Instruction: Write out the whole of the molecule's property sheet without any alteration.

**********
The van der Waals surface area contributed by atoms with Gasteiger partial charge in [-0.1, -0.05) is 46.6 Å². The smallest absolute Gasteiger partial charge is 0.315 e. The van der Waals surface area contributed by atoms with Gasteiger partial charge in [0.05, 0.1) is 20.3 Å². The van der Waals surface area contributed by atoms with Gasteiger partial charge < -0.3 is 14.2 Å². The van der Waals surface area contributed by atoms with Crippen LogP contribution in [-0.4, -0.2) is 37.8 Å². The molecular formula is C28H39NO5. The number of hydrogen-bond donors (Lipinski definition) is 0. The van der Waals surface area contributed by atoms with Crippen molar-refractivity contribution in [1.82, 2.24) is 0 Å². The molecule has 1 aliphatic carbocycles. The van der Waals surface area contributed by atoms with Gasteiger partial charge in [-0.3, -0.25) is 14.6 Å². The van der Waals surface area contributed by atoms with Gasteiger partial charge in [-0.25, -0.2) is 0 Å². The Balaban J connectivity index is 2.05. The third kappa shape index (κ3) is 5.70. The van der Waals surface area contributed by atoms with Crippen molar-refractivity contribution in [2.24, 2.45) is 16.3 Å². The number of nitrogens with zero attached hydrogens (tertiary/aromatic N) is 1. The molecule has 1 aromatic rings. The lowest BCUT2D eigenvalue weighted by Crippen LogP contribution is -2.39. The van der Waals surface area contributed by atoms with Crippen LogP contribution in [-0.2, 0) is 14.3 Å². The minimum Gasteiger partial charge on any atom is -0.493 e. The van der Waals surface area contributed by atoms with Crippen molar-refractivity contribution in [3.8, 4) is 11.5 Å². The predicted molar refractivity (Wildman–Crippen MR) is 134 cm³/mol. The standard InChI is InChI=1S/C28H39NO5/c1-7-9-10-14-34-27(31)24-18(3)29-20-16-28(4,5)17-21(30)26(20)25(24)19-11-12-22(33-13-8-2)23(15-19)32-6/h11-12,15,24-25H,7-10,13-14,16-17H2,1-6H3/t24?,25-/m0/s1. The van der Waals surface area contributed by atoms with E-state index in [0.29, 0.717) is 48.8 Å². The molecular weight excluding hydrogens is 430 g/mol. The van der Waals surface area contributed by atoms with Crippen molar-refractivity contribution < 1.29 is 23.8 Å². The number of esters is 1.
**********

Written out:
The van der Waals surface area contributed by atoms with Gasteiger partial charge in [-0.1, -0.05) is 46.6 Å². The smallest absolute Gasteiger partial charge is 0.315 e. The van der Waals surface area contributed by atoms with Gasteiger partial charge in [0.05, 0.1) is 20.3 Å². The van der Waals surface area contributed by atoms with Gasteiger partial charge < -0.3 is 14.2 Å². The van der Waals surface area contributed by atoms with Crippen LogP contribution in [-0.4, -0.2) is 37.8 Å². The molecular formula is C28H39NO5. The number of hydrogen-bond donors (Lipinski definition) is 0. The van der Waals surface area contributed by atoms with Crippen molar-refractivity contribution in [1.82, 2.24) is 0 Å². The molecule has 1 aliphatic carbocycles. The van der Waals surface area contributed by atoms with Gasteiger partial charge in [-0.3, -0.25) is 14.6 Å². The van der Waals surface area contributed by atoms with Gasteiger partial charge in [-0.25, -0.2) is 0 Å². The Balaban J connectivity index is 2.05. The third kappa shape index (κ3) is 5.70. The van der Waals surface area contributed by atoms with Crippen molar-refractivity contribution in [2.24, 2.45) is 16.3 Å². The number of nitrogens with zero attached hydrogens (tertiary/aromatic N) is 1. The molecule has 1 aromatic rings. The lowest BCUT2D eigenvalue weighted by Crippen LogP contribution is -2.39. The van der Waals surface area contributed by atoms with Crippen LogP contribution in [-0.2, 0) is 14.3 Å². The minimum Gasteiger partial charge on any atom is -0.493 e. The van der Waals surface area contributed by atoms with Crippen molar-refractivity contribution in [3.8, 4) is 11.5 Å². The predicted molar refractivity (Wildman–Crippen MR) is 134 cm³/mol. The standard InChI is InChI=1S/C28H39NO5/c1-7-9-10-14-34-27(31)24-18(3)29-20-16-28(4,5)17-21(30)26(20)25(24)19-11-12-22(33-13-8-2)23(15-19)32-6/h11-12,15,24-25H,7-10,13-14,16-17H2,1-6H3/t24?,25-/m0/s1. The van der Waals surface area contributed by atoms with E-state index in [0.29, 0.717) is 48.8 Å². The molecular weight excluding hydrogens is 430 g/mol. The van der Waals surface area contributed by atoms with Crippen molar-refractivity contribution < 1.29 is 23.8 Å². The number of esters is 1.